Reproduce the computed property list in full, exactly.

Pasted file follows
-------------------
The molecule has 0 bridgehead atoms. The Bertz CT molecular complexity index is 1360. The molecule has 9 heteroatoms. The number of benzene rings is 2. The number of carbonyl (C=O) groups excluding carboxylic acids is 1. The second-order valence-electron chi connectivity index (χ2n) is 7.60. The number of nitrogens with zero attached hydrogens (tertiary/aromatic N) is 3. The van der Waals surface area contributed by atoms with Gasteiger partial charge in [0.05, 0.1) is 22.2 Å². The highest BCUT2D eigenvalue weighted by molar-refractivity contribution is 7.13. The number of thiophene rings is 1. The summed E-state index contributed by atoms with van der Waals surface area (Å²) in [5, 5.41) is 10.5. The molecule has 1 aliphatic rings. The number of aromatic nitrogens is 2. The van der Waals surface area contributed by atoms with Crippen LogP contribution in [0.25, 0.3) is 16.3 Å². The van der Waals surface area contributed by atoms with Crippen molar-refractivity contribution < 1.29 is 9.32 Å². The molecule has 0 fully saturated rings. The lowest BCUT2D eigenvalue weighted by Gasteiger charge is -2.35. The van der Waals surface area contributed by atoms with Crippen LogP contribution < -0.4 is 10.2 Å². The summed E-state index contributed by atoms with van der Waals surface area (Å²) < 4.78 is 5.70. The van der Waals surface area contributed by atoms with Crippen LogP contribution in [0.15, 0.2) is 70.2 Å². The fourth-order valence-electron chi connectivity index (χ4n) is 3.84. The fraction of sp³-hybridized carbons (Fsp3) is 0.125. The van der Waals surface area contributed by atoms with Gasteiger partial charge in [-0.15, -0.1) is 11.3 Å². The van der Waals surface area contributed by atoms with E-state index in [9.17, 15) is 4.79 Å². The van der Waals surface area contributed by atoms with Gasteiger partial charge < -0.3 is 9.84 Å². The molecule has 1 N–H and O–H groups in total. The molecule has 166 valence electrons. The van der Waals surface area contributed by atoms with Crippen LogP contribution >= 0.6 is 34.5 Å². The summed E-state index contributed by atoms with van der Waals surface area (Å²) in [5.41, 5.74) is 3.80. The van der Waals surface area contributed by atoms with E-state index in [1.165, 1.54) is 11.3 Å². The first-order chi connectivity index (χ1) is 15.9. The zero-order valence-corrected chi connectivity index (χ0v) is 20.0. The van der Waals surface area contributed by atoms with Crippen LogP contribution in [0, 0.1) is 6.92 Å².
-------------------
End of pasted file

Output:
The molecule has 0 bridgehead atoms. The Bertz CT molecular complexity index is 1360. The molecule has 9 heteroatoms. The number of benzene rings is 2. The number of carbonyl (C=O) groups excluding carboxylic acids is 1. The second-order valence-electron chi connectivity index (χ2n) is 7.60. The number of nitrogens with zero attached hydrogens (tertiary/aromatic N) is 3. The van der Waals surface area contributed by atoms with Gasteiger partial charge in [0.05, 0.1) is 22.2 Å². The highest BCUT2D eigenvalue weighted by molar-refractivity contribution is 7.13. The number of thiophene rings is 1. The summed E-state index contributed by atoms with van der Waals surface area (Å²) in [5, 5.41) is 10.5. The molecule has 1 aliphatic rings. The number of aromatic nitrogens is 2. The van der Waals surface area contributed by atoms with Crippen LogP contribution in [0.25, 0.3) is 16.3 Å². The van der Waals surface area contributed by atoms with Crippen molar-refractivity contribution < 1.29 is 9.32 Å². The molecule has 0 fully saturated rings. The lowest BCUT2D eigenvalue weighted by Gasteiger charge is -2.35. The van der Waals surface area contributed by atoms with Crippen LogP contribution < -0.4 is 10.2 Å². The summed E-state index contributed by atoms with van der Waals surface area (Å²) < 4.78 is 5.70. The van der Waals surface area contributed by atoms with Crippen LogP contribution in [0.15, 0.2) is 70.2 Å². The fourth-order valence-electron chi connectivity index (χ4n) is 3.84. The fraction of sp³-hybridized carbons (Fsp3) is 0.125. The van der Waals surface area contributed by atoms with Gasteiger partial charge in [-0.15, -0.1) is 11.3 Å². The van der Waals surface area contributed by atoms with E-state index in [9.17, 15) is 4.79 Å². The van der Waals surface area contributed by atoms with Gasteiger partial charge < -0.3 is 9.84 Å². The molecule has 1 N–H and O–H groups in total. The molecule has 166 valence electrons. The van der Waals surface area contributed by atoms with Crippen LogP contribution >= 0.6 is 34.5 Å². The summed E-state index contributed by atoms with van der Waals surface area (Å²) in [5.41, 5.74) is 3.80. The van der Waals surface area contributed by atoms with E-state index in [1.165, 1.54) is 11.3 Å². The first-order chi connectivity index (χ1) is 15.9. The zero-order valence-corrected chi connectivity index (χ0v) is 20.0. The van der Waals surface area contributed by atoms with Crippen LogP contribution in [0, 0.1) is 6.92 Å².